Why Sleep is Important for Mental Health

An estimated 83.6 million adults living in the United States are sleep deprived.

Are you getting enough sleep at night?  If you are not getting the recommended 7 to 9 hours of sound, quality sleep each night you are not alone.  In fact, research shows as many as 1 in 3 Americans are not getting enough sleep each night.  Getting a good night sleep can often seem like an impossible task, especially when your mind is racing and you are feeling anxious or stressed.  Staring at the ceiling waiting for sleep to come can be frustrating.  But a bad night’s sleep can leave you feeling more than just a bit tired and grumpy the next day.  Over time, chronic sleep deprivation can have negative consequences for both your physical and mental health.  

How Sleep Impacts Your Health

The relationship between sleep and health is well known.  Think of sleep for the body and brain like a battery that needs to be fully recharged each night.   Sleep allows your body to recover from all of the mental and physical activities that you participated in throughout the day.  Getting a good night’s sleep is just as important as breathing fresh air, eating nutritious foods and keeping yourself hydrated throughout the day.  

The relationship between sleep and health goes hand in hand. If you are feeling anxious you may have trouble sleeping and if you have trouble sleeping you may feel anxious throughout the next day.  Poor sleep is also associated with the following physical health problems: weight gain, heart disease, increased risk of stroke, gastrointestinal disorders, headaches and it may also increase your risk of accidents.  Lack of sleep can also make it difficult for you to regulate your emotions throughout the day and has been associated with increased levels of depression.

How Do You Know If You Are Getting Enough Sleep?

When it comes to sleep recommendations there is no one size fits all. Some of us are can get by on much less than seven hours.  Other people need nine or more hours of sound sleep to feel rested.  Equally, some of us are night owls and others enjoy getting up at the crack of dawn and feel energized.  Typically, if you wake up most mornings without the aid of an alarm clock and you generally feel well rested in the morning than you are getting enough sleep. However, if this is not the case, you may need to reevaluate your sleep schedule or the quality of your sleep if:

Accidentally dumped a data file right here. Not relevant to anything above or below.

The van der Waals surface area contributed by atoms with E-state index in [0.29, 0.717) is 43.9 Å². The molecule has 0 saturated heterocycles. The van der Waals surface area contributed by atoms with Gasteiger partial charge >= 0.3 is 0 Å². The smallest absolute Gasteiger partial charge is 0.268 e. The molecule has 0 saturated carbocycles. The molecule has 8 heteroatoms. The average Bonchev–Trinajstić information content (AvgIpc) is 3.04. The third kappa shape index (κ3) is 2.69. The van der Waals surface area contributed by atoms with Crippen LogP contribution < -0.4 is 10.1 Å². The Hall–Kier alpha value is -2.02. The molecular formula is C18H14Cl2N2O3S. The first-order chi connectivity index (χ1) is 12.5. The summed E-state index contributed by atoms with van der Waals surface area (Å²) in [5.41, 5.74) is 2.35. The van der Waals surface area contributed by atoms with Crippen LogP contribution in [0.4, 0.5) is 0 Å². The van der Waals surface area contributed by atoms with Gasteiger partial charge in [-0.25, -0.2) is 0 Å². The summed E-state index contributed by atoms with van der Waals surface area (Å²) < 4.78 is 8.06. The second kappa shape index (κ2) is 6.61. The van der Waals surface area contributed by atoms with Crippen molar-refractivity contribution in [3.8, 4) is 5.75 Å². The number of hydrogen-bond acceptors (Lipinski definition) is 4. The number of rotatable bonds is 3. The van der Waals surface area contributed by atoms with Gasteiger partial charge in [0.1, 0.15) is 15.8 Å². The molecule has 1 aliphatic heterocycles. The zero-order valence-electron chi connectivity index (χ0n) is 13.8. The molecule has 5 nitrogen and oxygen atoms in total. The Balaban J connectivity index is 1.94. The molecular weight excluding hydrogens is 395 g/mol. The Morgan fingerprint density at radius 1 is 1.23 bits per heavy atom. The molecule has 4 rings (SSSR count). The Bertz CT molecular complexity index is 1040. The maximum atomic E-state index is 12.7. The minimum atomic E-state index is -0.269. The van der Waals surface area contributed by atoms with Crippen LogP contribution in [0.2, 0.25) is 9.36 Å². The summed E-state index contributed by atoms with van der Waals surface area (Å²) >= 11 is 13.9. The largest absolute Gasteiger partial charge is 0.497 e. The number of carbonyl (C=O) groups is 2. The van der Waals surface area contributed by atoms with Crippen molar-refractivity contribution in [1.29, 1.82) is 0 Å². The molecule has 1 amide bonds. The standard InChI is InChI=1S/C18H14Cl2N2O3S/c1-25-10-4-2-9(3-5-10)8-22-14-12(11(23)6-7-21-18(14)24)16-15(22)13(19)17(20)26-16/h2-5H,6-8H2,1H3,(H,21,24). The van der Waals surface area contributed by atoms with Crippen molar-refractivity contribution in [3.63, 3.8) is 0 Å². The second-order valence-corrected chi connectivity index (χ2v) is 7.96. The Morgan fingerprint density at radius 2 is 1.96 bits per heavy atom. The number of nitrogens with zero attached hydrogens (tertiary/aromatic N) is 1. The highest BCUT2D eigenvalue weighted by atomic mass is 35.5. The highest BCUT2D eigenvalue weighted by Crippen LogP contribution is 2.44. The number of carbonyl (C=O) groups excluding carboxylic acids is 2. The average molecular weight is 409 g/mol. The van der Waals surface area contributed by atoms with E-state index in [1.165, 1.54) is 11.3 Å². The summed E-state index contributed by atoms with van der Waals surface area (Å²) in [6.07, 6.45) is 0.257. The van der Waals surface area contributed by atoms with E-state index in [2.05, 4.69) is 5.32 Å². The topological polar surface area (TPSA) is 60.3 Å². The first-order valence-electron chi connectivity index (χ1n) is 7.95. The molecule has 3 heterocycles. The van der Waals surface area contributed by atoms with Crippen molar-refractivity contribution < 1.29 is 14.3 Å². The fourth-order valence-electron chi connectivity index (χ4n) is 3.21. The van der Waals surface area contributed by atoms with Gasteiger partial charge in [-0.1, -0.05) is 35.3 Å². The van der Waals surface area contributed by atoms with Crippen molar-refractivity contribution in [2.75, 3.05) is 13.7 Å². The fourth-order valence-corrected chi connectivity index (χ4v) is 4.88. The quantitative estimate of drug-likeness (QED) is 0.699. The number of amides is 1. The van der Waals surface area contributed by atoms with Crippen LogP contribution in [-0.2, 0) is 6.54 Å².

• You feel frequently feel tired throughout the day
  • Rely on caffeine to get you through the day
  • Have trouble concentrating during the day
  • Have trouble falling asleep or staying asleep at night

If you are feeling impacted by lack of sleep, the good news is that the negative effects or sleep deprivation are reversible and the benefits of a good night’s sleep are felt immediately.  In fact, sleeping just 60-90 minutes longer each night has been shown to make you happier and healthier.  

Getting a Good Night’s Sleep

It is natural when you try and quiet your mind at night that your thoughts race ahead to tomorrow. With so much to manage in your day-to-day getting a good night’s sleep can seem challenging, but with a bit of planning ahead it is easily achievable. Here are some tried and true tricks to get you sleeping soundly in no time.  So, here is to waking up feeling refreshed with plenty of energy to tackle the important day ahead. 

  • Daytime Activities Can Sabotage Your Sleep:  Take an inventory of daily habits or activities that might impact your ability to get a good night’s sleep.  Waking at the same time each morning and avoiding naps is important to being able to fall asleep at a reasonable time each night.  Be mindful of caffeine and alcohol intake both of which have negative effects on your quality of sleep, as well as the ability to fall asleep quickly.  Avoid eating heavy meals or sugary snacks close to bedtime.   Exercise each day, but if possible do not exercise a few hours before you would like to fall to sleep.
  • Keep The Bed Just For Sleep:  Did you know that the blue light emitted by your cell phone screen, television or tablet  physically impacts your ability to fall asleep and remain asleep?  Unfortunately, the blue light that screens emit restrain the production of melatonin, the hormone that controls your sleep/wake cycle.  Yes, screens before bed can be a hard habit to break, as many of you may find watching television in bed relaxing or you may enjoying scrolling through your phone or reading on your tablet before bed.  But all these practices can surely sabotage a good night’s sleep.  
  • Quiet Your Mind:  Its natural when we try and quiet our mind at night our thoughts race ahead to tomorrow. Its is important to remember that you are always in control of your thoughts and when they are invited to enter the space you have created.  Tonight, try these three simple steps to quiet your mind: relax, journal, and describe.  An hour or so before bed relax by taking a nice warm bath and then sitting with a warm caffeine-free drink.  If you enjoy herbal tea, there are a number of great teas that promote healthy sleep.  Take out a pen and piece of paper or a journal if you have one is even better.  Spend ten minutes or so writing down all the things unresolved from the day and any anxieties, stresses or fears that you are still holding onto. Once you have created a list spend a few minutes describing what tomorrow will look like.  Think of how you will manage the day with confidence and tranquility.  Where will you fit in time for yourself and what will you do for self-care?  Adding journaling to the end of your day can be a great evening ritual for self-awareness and stress management. 

Reference: https://www.cdc.gov/mmwr/volumes/65/wr/mm6506a1.htm

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